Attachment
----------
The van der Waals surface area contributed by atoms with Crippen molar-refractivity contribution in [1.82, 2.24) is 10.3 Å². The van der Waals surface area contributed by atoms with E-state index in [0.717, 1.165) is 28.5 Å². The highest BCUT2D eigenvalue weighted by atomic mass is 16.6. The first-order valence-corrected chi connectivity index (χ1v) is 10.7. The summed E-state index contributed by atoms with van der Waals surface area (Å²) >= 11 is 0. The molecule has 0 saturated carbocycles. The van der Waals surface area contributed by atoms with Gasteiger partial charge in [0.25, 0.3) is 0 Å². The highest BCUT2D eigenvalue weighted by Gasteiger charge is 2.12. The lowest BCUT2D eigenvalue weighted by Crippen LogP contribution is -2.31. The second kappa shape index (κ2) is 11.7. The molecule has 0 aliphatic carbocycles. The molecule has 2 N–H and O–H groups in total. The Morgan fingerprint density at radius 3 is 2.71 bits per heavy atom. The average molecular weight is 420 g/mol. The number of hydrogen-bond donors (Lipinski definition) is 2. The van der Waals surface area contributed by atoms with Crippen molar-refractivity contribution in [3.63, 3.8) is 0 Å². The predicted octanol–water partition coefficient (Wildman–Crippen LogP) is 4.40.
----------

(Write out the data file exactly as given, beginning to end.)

The van der Waals surface area contributed by atoms with Crippen molar-refractivity contribution in [1.82, 2.24) is 10.3 Å². The van der Waals surface area contributed by atoms with E-state index in [0.717, 1.165) is 28.5 Å². The highest BCUT2D eigenvalue weighted by atomic mass is 16.6. The first-order valence-corrected chi connectivity index (χ1v) is 10.7. The summed E-state index contributed by atoms with van der Waals surface area (Å²) >= 11 is 0. The molecule has 0 saturated carbocycles. The van der Waals surface area contributed by atoms with Gasteiger partial charge in [0.25, 0.3) is 0 Å². The highest BCUT2D eigenvalue weighted by Gasteiger charge is 2.12. The lowest BCUT2D eigenvalue weighted by Crippen LogP contribution is -2.31. The second kappa shape index (κ2) is 11.7. The molecule has 0 aliphatic carbocycles. The molecule has 2 N–H and O–H groups in total. The Morgan fingerprint density at radius 3 is 2.71 bits per heavy atom. The average molecular weight is 420 g/mol. The number of hydrogen-bond donors (Lipinski definition) is 2. The van der Waals surface area contributed by atoms with Crippen molar-refractivity contribution in [3.63, 3.8) is 0 Å². The predicted octanol–water partition coefficient (Wildman–Crippen LogP) is 4.40.